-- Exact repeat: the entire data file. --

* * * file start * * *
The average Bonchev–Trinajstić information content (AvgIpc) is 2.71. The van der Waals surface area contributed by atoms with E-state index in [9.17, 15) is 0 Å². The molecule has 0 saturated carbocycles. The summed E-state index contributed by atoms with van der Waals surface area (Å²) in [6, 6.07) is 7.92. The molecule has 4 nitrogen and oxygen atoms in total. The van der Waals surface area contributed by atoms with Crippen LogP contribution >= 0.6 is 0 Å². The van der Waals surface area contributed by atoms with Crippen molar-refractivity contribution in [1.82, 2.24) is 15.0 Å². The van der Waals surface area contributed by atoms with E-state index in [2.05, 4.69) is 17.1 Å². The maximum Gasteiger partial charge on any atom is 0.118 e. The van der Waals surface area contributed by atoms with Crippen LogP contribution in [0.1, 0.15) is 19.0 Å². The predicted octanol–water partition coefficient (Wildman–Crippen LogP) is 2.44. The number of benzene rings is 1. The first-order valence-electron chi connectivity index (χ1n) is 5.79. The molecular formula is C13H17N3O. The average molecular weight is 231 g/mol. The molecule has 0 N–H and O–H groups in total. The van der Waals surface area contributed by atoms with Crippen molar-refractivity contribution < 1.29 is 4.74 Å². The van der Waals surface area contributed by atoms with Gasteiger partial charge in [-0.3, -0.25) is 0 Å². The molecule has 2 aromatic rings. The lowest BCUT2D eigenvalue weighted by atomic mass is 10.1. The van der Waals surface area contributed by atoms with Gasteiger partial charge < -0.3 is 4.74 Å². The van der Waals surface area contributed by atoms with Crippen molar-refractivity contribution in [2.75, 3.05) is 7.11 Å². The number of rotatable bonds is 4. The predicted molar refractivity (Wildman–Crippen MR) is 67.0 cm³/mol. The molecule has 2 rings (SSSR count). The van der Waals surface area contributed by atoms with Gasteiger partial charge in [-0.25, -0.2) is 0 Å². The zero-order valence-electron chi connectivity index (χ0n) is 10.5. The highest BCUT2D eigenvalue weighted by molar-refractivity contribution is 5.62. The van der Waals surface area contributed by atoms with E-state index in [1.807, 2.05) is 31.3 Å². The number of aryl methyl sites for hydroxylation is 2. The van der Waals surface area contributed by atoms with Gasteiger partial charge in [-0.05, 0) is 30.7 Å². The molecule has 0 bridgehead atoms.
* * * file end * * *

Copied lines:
The average Bonchev–Trinajstić information content (AvgIpc) is 2.71. The van der Waals surface area contributed by atoms with E-state index in [9.17, 15) is 0 Å². The molecule has 0 saturated carbocycles. The summed E-state index contributed by atoms with van der Waals surface area (Å²) in [6, 6.07) is 7.92. The molecule has 4 nitrogen and oxygen atoms in total. The van der Waals surface area contributed by atoms with Crippen LogP contribution >= 0.6 is 0 Å². The van der Waals surface area contributed by atoms with Crippen molar-refractivity contribution in [1.82, 2.24) is 15.0 Å². The van der Waals surface area contributed by atoms with E-state index in [2.05, 4.69) is 17.1 Å². The maximum Gasteiger partial charge on any atom is 0.118 e. The van der Waals surface area contributed by atoms with Crippen LogP contribution in [0.1, 0.15) is 19.0 Å². The predicted octanol–water partition coefficient (Wildman–Crippen LogP) is 2.44. The number of benzene rings is 1. The first-order valence-electron chi connectivity index (χ1n) is 5.79. The molecular formula is C13H17N3O. The average molecular weight is 231 g/mol. The molecule has 0 N–H and O–H groups in total. The van der Waals surface area contributed by atoms with Crippen molar-refractivity contribution < 1.29 is 4.74 Å². The van der Waals surface area contributed by atoms with Gasteiger partial charge in [-0.3, -0.25) is 0 Å². The molecule has 2 aromatic rings. The lowest BCUT2D eigenvalue weighted by atomic mass is 10.1. The van der Waals surface area contributed by atoms with Gasteiger partial charge < -0.3 is 4.74 Å². The van der Waals surface area contributed by atoms with Crippen molar-refractivity contribution in [2.75, 3.05) is 7.11 Å². The number of rotatable bonds is 4. The predicted molar refractivity (Wildman–Crippen MR) is 67.0 cm³/mol. The molecule has 2 rings (SSSR count). The van der Waals surface area contributed by atoms with Gasteiger partial charge in [-0.25, -0.2) is 0 Å². The zero-order valence-electron chi connectivity index (χ0n) is 10.5. The highest BCUT2D eigenvalue weighted by molar-refractivity contribution is 5.62. The van der Waals surface area contributed by atoms with E-state index in [1.807, 2.05) is 31.3 Å². The number of aryl methyl sites for hydroxylation is 2. The van der Waals surface area contributed by atoms with Gasteiger partial charge in [-0.05, 0) is 30.7 Å². The molecule has 0 bridgehead atoms.